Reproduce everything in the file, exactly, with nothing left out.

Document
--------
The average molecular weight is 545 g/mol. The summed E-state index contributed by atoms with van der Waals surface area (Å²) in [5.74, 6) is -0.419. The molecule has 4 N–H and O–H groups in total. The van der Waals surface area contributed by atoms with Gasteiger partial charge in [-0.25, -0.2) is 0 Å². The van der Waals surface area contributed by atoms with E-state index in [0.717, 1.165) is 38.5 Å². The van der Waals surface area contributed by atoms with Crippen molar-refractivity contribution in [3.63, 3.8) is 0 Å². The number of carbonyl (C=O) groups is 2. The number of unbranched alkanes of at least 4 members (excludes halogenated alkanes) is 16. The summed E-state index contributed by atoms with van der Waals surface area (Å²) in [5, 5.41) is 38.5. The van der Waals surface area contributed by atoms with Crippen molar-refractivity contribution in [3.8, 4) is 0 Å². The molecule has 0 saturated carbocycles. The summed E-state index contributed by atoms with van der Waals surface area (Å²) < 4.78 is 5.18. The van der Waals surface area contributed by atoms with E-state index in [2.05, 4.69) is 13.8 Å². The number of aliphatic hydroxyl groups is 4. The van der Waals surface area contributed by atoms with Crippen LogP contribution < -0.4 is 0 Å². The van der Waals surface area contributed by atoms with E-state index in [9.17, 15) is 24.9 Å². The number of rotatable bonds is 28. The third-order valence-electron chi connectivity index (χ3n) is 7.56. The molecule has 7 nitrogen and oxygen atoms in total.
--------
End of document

The average molecular weight is 545 g/mol. The summed E-state index contributed by atoms with van der Waals surface area (Å²) in [5.74, 6) is -0.419. The molecule has 4 N–H and O–H groups in total. The van der Waals surface area contributed by atoms with Gasteiger partial charge in [-0.25, -0.2) is 0 Å². The van der Waals surface area contributed by atoms with E-state index in [0.717, 1.165) is 38.5 Å². The van der Waals surface area contributed by atoms with Crippen molar-refractivity contribution in [3.63, 3.8) is 0 Å². The number of carbonyl (C=O) groups is 2. The number of unbranched alkanes of at least 4 members (excludes halogenated alkanes) is 16. The summed E-state index contributed by atoms with van der Waals surface area (Å²) in [5, 5.41) is 38.5. The van der Waals surface area contributed by atoms with Crippen molar-refractivity contribution in [3.8, 4) is 0 Å². The molecule has 0 saturated carbocycles. The summed E-state index contributed by atoms with van der Waals surface area (Å²) < 4.78 is 5.18. The van der Waals surface area contributed by atoms with E-state index in [2.05, 4.69) is 13.8 Å². The number of aliphatic hydroxyl groups is 4. The van der Waals surface area contributed by atoms with Crippen LogP contribution < -0.4 is 0 Å². The van der Waals surface area contributed by atoms with E-state index in [9.17, 15) is 24.9 Å². The number of rotatable bonds is 28. The third-order valence-electron chi connectivity index (χ3n) is 7.56. The molecule has 7 nitrogen and oxygen atoms in total.